Individuals and caregivers participate in individualized, culturally and linguistically responsive assessments that are:
  1. completed within established timeframes;
  2. focused on information pertinent for meeting service requests and objectives; and
  3. supplemented with information provided by collaborating providers, when appropriate.
Examples: Additional sources of information may enhance assessments when appropriate; for example, physical and occupational therapy services may be involved to determine how to manage or prevent further decline.

HCS 6.02

Assessments identify:
  1. the individual’s view of his or her current health and functioning;
  2. baseline functional, mental, emotional, and physical status information including prescription medication use and recent or progressive functioning to confirm capacity, decline, or progress; and
  3. a caregiver assessment including level of caregiver burden, caregiver health, choice in serving in the caregiver role, and presence of informal support.


All care providers, including those who may not have responsibility for the comprehensive assessment and determination of appropriate level of care, should obtain, at a minimum, information regarding an individual's and/or family's special needs.


The Assessment Matrix - Private, Public, Canadian, Network determines which level of assessment is required for COA’s Service Sections. The assessment elements of the Matrix can be tailored according to the needs of specific individuals or service design.

HCS 6.03

Professional health and/or social service personnel work with the full participation of the individual and the care team to develop an assessment-based care plan that includes:
  1. specific services to be delivered by the care provider; and
  2. a plan for coordinating services with other providers including nurses, physicians, rehabilitative personnel, and mental health providers, as needed.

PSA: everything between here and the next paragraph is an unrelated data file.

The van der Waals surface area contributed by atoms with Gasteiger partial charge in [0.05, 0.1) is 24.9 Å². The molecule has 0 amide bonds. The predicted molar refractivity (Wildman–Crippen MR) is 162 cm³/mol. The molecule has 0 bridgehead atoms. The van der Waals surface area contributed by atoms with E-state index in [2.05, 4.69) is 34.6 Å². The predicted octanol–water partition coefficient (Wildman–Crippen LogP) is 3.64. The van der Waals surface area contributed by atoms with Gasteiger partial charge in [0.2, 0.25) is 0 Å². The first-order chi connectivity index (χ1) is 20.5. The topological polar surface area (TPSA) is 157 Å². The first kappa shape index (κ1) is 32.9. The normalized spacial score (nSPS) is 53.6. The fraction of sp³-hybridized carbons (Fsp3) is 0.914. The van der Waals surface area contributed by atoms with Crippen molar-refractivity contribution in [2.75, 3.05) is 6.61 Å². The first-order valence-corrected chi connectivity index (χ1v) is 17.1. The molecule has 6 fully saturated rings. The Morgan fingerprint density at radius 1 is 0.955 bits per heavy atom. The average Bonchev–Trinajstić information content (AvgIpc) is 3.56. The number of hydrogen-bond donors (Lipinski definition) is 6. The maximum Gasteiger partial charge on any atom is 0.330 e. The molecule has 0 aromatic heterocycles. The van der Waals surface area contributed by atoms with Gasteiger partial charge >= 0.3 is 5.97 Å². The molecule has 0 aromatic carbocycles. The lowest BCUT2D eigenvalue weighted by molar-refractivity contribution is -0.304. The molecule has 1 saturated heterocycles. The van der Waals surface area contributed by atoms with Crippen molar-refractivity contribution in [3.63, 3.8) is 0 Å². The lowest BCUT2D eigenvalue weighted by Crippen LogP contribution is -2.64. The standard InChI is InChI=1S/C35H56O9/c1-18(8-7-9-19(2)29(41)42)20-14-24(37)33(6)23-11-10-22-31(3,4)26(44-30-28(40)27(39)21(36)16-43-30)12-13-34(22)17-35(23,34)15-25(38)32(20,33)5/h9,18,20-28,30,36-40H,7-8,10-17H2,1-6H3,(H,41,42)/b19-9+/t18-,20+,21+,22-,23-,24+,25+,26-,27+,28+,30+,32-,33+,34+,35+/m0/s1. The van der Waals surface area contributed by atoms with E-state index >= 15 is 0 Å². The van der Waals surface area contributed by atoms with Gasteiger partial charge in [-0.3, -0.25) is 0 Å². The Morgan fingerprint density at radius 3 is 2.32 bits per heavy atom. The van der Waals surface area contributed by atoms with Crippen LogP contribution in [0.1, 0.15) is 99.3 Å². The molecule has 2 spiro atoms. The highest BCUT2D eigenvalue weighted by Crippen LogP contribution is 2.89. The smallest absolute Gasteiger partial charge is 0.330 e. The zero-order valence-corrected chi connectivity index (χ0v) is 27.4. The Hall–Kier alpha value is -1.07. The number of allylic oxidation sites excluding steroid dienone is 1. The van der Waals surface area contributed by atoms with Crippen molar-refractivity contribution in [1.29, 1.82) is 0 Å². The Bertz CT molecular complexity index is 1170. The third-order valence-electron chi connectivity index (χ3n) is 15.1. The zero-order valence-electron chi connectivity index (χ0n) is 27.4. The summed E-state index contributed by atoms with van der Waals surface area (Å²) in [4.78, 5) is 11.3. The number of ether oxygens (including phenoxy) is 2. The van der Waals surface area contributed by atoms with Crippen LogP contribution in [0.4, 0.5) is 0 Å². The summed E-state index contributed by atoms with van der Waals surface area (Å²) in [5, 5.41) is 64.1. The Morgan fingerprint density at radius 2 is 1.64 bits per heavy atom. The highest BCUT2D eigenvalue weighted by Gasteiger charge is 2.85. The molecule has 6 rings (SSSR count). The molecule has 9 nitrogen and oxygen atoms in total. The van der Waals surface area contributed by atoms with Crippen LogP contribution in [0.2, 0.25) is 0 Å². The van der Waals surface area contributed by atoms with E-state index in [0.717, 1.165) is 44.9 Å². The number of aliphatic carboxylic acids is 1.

HCS 6.04

Professional health and/or social service personnel:
  1. link interventions to service recipient goals; 
  2. assess service appropriateness; 
  3. approve service plans prior to implementation; and 
  4. assist the care provider with plan implementation, as necessary.

HCS 6.05

Prior to beginning services, professional health and/or social service personnel meet with the individual and his or her caregivers in the home to review:
  1. the role of family members in caretaking and related needs;
  2. any current concerns including household and community safety;
  3. specific services to be provided by the care provider;
  4. limits of services provided;
  5. preferences and choices of service recipients that can affect service delivery;
  6. information about advanced directives and crisis planning as appropriate; and
  7. guidelines for resolving differences between service recipient and care providers, including the role of supervisors.

Fundamental Practice

HCS 6.06

The organization addresses health and safety related issues unique to in-home care and service delivery.
Examples: Health and safety issues unique to in-home services include, for example:
  1. off-site supervision;
  2. safety of personnel while off site; and
  3. timely communication and record keeping practices.